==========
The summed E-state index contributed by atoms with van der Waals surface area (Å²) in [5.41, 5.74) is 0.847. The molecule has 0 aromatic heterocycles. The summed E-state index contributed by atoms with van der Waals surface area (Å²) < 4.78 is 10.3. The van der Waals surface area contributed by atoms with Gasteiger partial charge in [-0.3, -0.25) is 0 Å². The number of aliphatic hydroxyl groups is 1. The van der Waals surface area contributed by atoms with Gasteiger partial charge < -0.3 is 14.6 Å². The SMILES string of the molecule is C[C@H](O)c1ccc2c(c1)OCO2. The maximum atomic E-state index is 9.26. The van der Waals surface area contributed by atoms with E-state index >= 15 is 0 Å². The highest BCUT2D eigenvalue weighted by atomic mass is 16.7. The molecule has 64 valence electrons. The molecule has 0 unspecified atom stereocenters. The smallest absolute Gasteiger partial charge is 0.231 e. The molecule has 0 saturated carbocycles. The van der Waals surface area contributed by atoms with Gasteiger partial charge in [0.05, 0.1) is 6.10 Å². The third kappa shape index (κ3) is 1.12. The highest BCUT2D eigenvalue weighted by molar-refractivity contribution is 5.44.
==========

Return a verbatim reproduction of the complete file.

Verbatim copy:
The summed E-state index contributed by atoms with van der Waals surface area (Å²) in [5.41, 5.74) is 0.847. The molecule has 0 aromatic heterocycles. The summed E-state index contributed by atoms with van der Waals surface area (Å²) < 4.78 is 10.3. The van der Waals surface area contributed by atoms with Gasteiger partial charge in [-0.3, -0.25) is 0 Å². The number of aliphatic hydroxyl groups is 1. The van der Waals surface area contributed by atoms with Gasteiger partial charge < -0.3 is 14.6 Å². The SMILES string of the molecule is C[C@H](O)c1ccc2c(c1)OCO2. The maximum atomic E-state index is 9.26. The van der Waals surface area contributed by atoms with E-state index >= 15 is 0 Å². The highest BCUT2D eigenvalue weighted by atomic mass is 16.7. The molecule has 64 valence electrons. The molecule has 0 unspecified atom stereocenters. The smallest absolute Gasteiger partial charge is 0.231 e. The molecule has 0 saturated carbocycles. The van der Waals surface area contributed by atoms with Gasteiger partial charge in [0.05, 0.1) is 6.10 Å². The third kappa shape index (κ3) is 1.12. The highest BCUT2D eigenvalue weighted by molar-refractivity contribution is 5.44.